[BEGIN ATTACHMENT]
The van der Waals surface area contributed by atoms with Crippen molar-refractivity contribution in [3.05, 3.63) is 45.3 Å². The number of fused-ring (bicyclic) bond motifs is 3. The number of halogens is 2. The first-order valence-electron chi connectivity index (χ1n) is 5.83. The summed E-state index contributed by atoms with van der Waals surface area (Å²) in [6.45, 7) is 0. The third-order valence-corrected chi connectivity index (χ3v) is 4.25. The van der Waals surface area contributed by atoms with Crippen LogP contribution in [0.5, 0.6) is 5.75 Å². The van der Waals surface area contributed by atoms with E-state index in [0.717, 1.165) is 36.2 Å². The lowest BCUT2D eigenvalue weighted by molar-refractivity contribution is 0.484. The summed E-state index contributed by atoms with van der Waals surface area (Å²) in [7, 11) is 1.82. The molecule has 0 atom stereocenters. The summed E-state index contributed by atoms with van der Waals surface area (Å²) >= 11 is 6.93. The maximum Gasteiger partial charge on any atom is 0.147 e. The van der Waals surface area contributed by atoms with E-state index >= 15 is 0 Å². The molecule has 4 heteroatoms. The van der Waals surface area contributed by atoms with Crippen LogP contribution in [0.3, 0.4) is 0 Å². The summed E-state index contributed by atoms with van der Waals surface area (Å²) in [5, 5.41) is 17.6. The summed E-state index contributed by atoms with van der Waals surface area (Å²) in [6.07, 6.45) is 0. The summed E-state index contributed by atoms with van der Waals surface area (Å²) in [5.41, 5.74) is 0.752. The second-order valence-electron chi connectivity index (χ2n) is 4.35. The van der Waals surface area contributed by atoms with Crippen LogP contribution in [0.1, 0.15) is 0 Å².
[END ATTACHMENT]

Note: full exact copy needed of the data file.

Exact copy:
The van der Waals surface area contributed by atoms with Crippen molar-refractivity contribution in [3.05, 3.63) is 45.3 Å². The number of fused-ring (bicyclic) bond motifs is 3. The number of halogens is 2. The first-order valence-electron chi connectivity index (χ1n) is 5.83. The summed E-state index contributed by atoms with van der Waals surface area (Å²) in [6.45, 7) is 0. The third-order valence-corrected chi connectivity index (χ3v) is 4.25. The van der Waals surface area contributed by atoms with Crippen LogP contribution in [0.5, 0.6) is 5.75 Å². The van der Waals surface area contributed by atoms with E-state index in [0.717, 1.165) is 36.2 Å². The lowest BCUT2D eigenvalue weighted by molar-refractivity contribution is 0.484. The summed E-state index contributed by atoms with van der Waals surface area (Å²) in [7, 11) is 1.82. The molecule has 0 atom stereocenters. The summed E-state index contributed by atoms with van der Waals surface area (Å²) >= 11 is 6.93. The maximum Gasteiger partial charge on any atom is 0.147 e. The van der Waals surface area contributed by atoms with E-state index >= 15 is 0 Å². The molecule has 4 heteroatoms. The van der Waals surface area contributed by atoms with Crippen LogP contribution in [0.3, 0.4) is 0 Å². The summed E-state index contributed by atoms with van der Waals surface area (Å²) in [5, 5.41) is 17.6. The summed E-state index contributed by atoms with van der Waals surface area (Å²) in [6.07, 6.45) is 0. The summed E-state index contributed by atoms with van der Waals surface area (Å²) in [5.41, 5.74) is 0.752. The second-order valence-electron chi connectivity index (χ2n) is 4.35. The van der Waals surface area contributed by atoms with Crippen LogP contribution in [0.1, 0.15) is 0 Å².